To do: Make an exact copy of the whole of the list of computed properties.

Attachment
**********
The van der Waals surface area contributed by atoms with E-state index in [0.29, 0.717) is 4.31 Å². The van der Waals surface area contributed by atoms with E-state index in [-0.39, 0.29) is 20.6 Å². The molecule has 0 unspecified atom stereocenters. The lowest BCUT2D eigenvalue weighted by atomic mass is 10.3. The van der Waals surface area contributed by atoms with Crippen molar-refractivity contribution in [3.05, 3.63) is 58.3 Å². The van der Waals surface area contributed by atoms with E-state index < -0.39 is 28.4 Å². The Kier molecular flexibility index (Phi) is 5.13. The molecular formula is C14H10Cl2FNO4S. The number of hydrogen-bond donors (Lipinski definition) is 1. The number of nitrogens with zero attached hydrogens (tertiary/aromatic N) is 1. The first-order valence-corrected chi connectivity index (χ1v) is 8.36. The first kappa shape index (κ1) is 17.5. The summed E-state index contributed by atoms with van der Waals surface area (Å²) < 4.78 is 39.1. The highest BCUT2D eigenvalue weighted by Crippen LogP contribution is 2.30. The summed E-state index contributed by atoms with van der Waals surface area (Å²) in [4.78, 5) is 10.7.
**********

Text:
The van der Waals surface area contributed by atoms with E-state index in [0.29, 0.717) is 4.31 Å². The van der Waals surface area contributed by atoms with E-state index in [-0.39, 0.29) is 20.6 Å². The molecule has 0 unspecified atom stereocenters. The lowest BCUT2D eigenvalue weighted by atomic mass is 10.3. The van der Waals surface area contributed by atoms with Crippen molar-refractivity contribution in [3.05, 3.63) is 58.3 Å². The van der Waals surface area contributed by atoms with E-state index < -0.39 is 28.4 Å². The Kier molecular flexibility index (Phi) is 5.13. The molecular formula is C14H10Cl2FNO4S. The number of hydrogen-bond donors (Lipinski definition) is 1. The number of nitrogens with zero attached hydrogens (tertiary/aromatic N) is 1. The first-order valence-corrected chi connectivity index (χ1v) is 8.36. The first kappa shape index (κ1) is 17.5. The summed E-state index contributed by atoms with van der Waals surface area (Å²) < 4.78 is 39.1. The highest BCUT2D eigenvalue weighted by Crippen LogP contribution is 2.30. The summed E-state index contributed by atoms with van der Waals surface area (Å²) in [4.78, 5) is 10.7.